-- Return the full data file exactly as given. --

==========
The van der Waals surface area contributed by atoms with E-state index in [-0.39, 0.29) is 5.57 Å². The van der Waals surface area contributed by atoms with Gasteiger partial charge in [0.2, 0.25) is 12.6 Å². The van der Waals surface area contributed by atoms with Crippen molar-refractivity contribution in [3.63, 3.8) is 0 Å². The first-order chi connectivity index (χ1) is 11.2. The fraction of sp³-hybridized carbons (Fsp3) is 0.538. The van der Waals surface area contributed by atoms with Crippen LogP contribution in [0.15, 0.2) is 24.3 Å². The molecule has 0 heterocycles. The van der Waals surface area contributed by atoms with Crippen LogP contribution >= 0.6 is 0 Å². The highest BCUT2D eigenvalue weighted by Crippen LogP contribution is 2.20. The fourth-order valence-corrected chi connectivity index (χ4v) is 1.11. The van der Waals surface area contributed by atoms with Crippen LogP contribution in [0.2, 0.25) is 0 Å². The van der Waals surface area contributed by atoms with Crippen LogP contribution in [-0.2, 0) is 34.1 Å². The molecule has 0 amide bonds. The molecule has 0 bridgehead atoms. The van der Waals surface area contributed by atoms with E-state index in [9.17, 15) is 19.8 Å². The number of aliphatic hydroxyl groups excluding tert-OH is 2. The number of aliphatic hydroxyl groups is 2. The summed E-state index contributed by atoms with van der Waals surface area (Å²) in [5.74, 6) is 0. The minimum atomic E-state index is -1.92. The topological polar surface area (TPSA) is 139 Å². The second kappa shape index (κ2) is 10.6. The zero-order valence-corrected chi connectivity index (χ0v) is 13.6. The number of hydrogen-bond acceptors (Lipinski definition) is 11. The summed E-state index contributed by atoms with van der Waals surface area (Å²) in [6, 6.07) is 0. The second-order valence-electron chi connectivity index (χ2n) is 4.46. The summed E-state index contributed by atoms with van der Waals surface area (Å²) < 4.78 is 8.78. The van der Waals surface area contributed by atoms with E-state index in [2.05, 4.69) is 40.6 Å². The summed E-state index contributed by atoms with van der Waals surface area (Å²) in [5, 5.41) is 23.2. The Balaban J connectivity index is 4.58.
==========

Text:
The van der Waals surface area contributed by atoms with E-state index in [-0.39, 0.29) is 5.57 Å². The van der Waals surface area contributed by atoms with Gasteiger partial charge in [0.2, 0.25) is 12.6 Å². The van der Waals surface area contributed by atoms with Crippen molar-refractivity contribution in [3.63, 3.8) is 0 Å². The first-order chi connectivity index (χ1) is 11.2. The fraction of sp³-hybridized carbons (Fsp3) is 0.538. The van der Waals surface area contributed by atoms with Crippen LogP contribution in [0.15, 0.2) is 24.3 Å². The molecule has 0 heterocycles. The van der Waals surface area contributed by atoms with Crippen LogP contribution >= 0.6 is 0 Å². The highest BCUT2D eigenvalue weighted by Crippen LogP contribution is 2.20. The fourth-order valence-corrected chi connectivity index (χ4v) is 1.11. The van der Waals surface area contributed by atoms with Crippen LogP contribution in [0.2, 0.25) is 0 Å². The van der Waals surface area contributed by atoms with Crippen LogP contribution in [-0.2, 0) is 34.1 Å². The molecule has 0 amide bonds. The molecule has 0 bridgehead atoms. The van der Waals surface area contributed by atoms with E-state index in [9.17, 15) is 19.8 Å². The number of aliphatic hydroxyl groups excluding tert-OH is 2. The number of aliphatic hydroxyl groups is 2. The summed E-state index contributed by atoms with van der Waals surface area (Å²) in [5.74, 6) is 0. The minimum atomic E-state index is -1.92. The topological polar surface area (TPSA) is 139 Å². The second kappa shape index (κ2) is 10.6. The zero-order valence-corrected chi connectivity index (χ0v) is 13.6. The number of hydrogen-bond acceptors (Lipinski definition) is 11. The summed E-state index contributed by atoms with van der Waals surface area (Å²) in [6, 6.07) is 0. The second-order valence-electron chi connectivity index (χ2n) is 4.46. The summed E-state index contributed by atoms with van der Waals surface area (Å²) < 4.78 is 8.78. The van der Waals surface area contributed by atoms with E-state index in [2.05, 4.69) is 40.6 Å². The summed E-state index contributed by atoms with van der Waals surface area (Å²) in [5, 5.41) is 23.2. The Balaban J connectivity index is 4.58.